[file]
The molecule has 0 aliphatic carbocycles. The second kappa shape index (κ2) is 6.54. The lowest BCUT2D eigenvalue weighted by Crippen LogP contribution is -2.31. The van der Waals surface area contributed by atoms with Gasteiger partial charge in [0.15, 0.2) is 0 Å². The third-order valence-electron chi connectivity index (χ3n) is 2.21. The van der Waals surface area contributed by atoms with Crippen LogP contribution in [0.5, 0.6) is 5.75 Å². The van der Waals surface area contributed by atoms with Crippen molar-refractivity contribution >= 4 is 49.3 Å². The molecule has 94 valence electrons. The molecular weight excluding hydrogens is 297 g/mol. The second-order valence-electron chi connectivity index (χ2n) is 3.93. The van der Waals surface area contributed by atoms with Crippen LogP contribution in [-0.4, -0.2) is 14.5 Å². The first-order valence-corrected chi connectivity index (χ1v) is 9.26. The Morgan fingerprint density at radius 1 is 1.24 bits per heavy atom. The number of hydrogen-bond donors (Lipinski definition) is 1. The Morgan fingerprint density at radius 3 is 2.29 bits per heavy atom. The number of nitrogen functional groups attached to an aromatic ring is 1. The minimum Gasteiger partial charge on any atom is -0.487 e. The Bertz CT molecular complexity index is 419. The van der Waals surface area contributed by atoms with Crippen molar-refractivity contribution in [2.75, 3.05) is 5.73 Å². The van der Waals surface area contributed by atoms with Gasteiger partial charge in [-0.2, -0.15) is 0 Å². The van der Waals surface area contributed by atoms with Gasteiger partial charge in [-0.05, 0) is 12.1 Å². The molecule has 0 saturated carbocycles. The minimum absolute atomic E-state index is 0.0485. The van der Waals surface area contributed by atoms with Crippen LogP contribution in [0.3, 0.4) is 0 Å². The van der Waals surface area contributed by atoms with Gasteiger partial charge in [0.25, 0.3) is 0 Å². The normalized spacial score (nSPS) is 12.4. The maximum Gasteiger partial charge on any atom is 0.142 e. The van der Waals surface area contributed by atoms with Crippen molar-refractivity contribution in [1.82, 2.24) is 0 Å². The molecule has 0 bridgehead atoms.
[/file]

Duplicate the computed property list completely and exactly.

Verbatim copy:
The molecule has 0 aliphatic carbocycles. The second kappa shape index (κ2) is 6.54. The lowest BCUT2D eigenvalue weighted by Crippen LogP contribution is -2.31. The van der Waals surface area contributed by atoms with Gasteiger partial charge in [0.15, 0.2) is 0 Å². The third-order valence-electron chi connectivity index (χ3n) is 2.21. The van der Waals surface area contributed by atoms with Crippen LogP contribution in [0.5, 0.6) is 5.75 Å². The van der Waals surface area contributed by atoms with Crippen molar-refractivity contribution >= 4 is 49.3 Å². The molecule has 94 valence electrons. The molecular weight excluding hydrogens is 297 g/mol. The second-order valence-electron chi connectivity index (χ2n) is 3.93. The van der Waals surface area contributed by atoms with Crippen LogP contribution in [-0.4, -0.2) is 14.5 Å². The first-order valence-corrected chi connectivity index (χ1v) is 9.26. The Morgan fingerprint density at radius 1 is 1.24 bits per heavy atom. The number of hydrogen-bond donors (Lipinski definition) is 1. The Morgan fingerprint density at radius 3 is 2.29 bits per heavy atom. The number of nitrogen functional groups attached to an aromatic ring is 1. The minimum Gasteiger partial charge on any atom is -0.487 e. The Bertz CT molecular complexity index is 419. The van der Waals surface area contributed by atoms with Crippen molar-refractivity contribution in [2.75, 3.05) is 5.73 Å². The van der Waals surface area contributed by atoms with Gasteiger partial charge in [-0.2, -0.15) is 0 Å². The van der Waals surface area contributed by atoms with Gasteiger partial charge in [-0.05, 0) is 12.1 Å². The molecule has 0 saturated carbocycles. The minimum absolute atomic E-state index is 0.0485. The van der Waals surface area contributed by atoms with Crippen LogP contribution in [0.3, 0.4) is 0 Å². The van der Waals surface area contributed by atoms with Gasteiger partial charge in [0.25, 0.3) is 0 Å². The normalized spacial score (nSPS) is 12.4. The maximum Gasteiger partial charge on any atom is 0.142 e. The van der Waals surface area contributed by atoms with Crippen molar-refractivity contribution in [1.82, 2.24) is 0 Å². The molecule has 0 bridgehead atoms.